Millennium Post

India’s security in disarray

The recent bomb blasts in Hyderabad have shown the many chinks in our internal security apparatus. The state of both internal and external security is the same, and arms procurement seems full of corruption. The nation has heard time and over again the same old story of defence deals and poor security system of the nation.

An average citizen now seems to be worried about both external and internal security along with rampant corruption. As far as defence deals are concerned, the forces are responsible for the qualitative requirement and user trails only. All other aspects such as price negotiations and final payments are done by the ministry of defence. The three services namely army, navy and air force are outside the purview of the ministry of defence. They are not involved in the arms payment in any which way.

This is a peculiar manner in which the nation procures its arms unlike other ministries like telecom or railways. Once the weapon system comes in, its quality is tested by the director general for qualitative assurance. The ministry of defence together with the government of India sign all the defence deals. But the irony is that this segment never gets investigated, while the forces silently take all the blame perused on them by the media. What does this mean? Today the air force is reduced to 33 squadrons out of the sanctioned strength of 39. It kept loosing pilots due to lack of proper aircrafts. The army, on the other hand, does not have a single artillery gun since mid-80s. It lacks more than four days of ammunition for its tanks. The deal for 197 utility helicopters is off, the deal for 12 VVIP copters is off, and the navy is left a nine harriers’ carrier only. The task of the defence forces to fight a war seems far-fetched. The strength of the Indian forces has never been so low. The number has dipped to 13,000 officers and around 52,000 soldiers, sailors and air warriors. Is battle readiness of the defence forces affected? Can defence forces ever be vigilant if the overall shortage of manpower, equipment and ammunition is not addressed quickly?

The same is the case for internal security where petty politics side-tracks the main issue. What of the civilian base to manufacture arms, nothing considering both Israel and China who are nearly self-sufficient in arms and got independence along with India? It is estimated that if India manufactures these weapons by indigenisation, an estimated 70,000 persons would get jobs which is a sizable work force and save the country its hard earned foreign exchange. The private sector cannot be relied upon whereas the Defence Research and Development Organisation which has made nothing of any consequence can sure be trusted. It takes years to import arms, middlemen do the rounds and money is heavily siphoned, yet till date no one has ever been caught.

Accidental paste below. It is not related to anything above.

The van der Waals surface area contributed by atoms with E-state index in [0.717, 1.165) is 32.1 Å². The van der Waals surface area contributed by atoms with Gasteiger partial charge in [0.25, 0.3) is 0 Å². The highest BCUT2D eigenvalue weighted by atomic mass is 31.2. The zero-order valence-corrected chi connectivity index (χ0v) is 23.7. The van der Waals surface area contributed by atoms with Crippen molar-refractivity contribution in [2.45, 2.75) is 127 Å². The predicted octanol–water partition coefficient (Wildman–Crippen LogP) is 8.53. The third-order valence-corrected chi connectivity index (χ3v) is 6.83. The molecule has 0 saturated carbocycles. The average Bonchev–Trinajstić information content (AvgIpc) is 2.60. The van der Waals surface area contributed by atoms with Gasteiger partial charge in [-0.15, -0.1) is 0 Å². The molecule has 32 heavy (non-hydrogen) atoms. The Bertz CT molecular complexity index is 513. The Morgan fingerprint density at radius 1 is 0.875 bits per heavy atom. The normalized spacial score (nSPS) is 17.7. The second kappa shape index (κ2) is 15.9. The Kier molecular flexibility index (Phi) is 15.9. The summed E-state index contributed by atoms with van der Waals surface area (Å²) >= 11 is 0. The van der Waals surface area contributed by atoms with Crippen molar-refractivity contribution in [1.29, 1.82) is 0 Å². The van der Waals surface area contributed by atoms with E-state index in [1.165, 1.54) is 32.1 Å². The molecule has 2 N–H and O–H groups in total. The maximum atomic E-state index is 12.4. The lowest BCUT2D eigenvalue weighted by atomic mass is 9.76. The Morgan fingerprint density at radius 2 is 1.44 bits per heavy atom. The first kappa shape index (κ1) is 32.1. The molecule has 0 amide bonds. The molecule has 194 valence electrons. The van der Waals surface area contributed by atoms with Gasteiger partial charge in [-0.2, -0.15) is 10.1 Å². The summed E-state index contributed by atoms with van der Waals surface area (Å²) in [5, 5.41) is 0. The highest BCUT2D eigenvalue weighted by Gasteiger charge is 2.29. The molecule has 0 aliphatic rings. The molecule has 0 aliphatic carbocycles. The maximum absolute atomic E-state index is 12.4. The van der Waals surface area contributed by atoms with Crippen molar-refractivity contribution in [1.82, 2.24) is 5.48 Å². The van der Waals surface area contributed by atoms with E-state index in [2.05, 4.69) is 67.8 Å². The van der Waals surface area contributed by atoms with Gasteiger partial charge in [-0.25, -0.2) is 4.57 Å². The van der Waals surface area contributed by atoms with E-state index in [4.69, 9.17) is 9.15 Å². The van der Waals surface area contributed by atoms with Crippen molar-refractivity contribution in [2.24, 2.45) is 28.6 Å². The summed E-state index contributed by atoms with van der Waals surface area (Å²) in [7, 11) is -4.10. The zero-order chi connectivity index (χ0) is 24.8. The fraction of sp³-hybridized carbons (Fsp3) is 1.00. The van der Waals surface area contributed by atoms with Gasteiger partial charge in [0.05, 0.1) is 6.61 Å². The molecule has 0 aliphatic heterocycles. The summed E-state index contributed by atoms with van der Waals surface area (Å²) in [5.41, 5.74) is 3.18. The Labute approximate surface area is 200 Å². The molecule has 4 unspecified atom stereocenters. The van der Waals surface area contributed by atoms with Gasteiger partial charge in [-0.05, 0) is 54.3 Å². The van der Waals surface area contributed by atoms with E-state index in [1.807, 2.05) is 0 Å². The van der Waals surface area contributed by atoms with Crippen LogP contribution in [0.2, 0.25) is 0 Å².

The track record of investigation is a sorry tale. The Central Bureau of Investigation (CBI) has not cracked a single case till date and has its success in the Bofors case has also been negligible. Since the CBI has one of the worst track records of solving defence deals, therefore, handing over any case to the CBI seems uninspiring. What is the solutionbesides earning a bad name at the international level? The defence minister is trying too hard to ban firms on importing arms but it seems no one is ready to get out of it this lucrative market.

Where does the country go from here? India firstly needs to acknowledge that its tardy procurement policy is incorrect and breeds corruption. The industrial base within the country needs to be strengthened and arms purchases need to be made transparent. There was a time when both the Indian and the Pakistani delegation were purchasing the same set of winter clothing from the same dealer for Siachen so the gossip runs!

The middle-men is eating the economy and escalating the cost by 10 to 15 per cent and more. Till the time Indian arms industry does not establish itself, there is a need to bring down the cost by introducing transparent procedures for arms agents or whatever one calls them. In that case the competition will be out in the open at least. Defence being treated as a holy cow and arms deals being shrouded in secrecy has only led to rampant corruption which has affected defence preparedness.

There needs to be accountability in the system. A government that does not see the state of affairs of its soldiers does not deserve the status of a super power.  There needs to be accountability and one cannot see how ordering a CBI inquiry or a Joint Parliamentary Committee will set things in place. The defence forces need to modernise the procurement process and in national interest of the country the procedures should be made speedy.

The author is a retired brigadier
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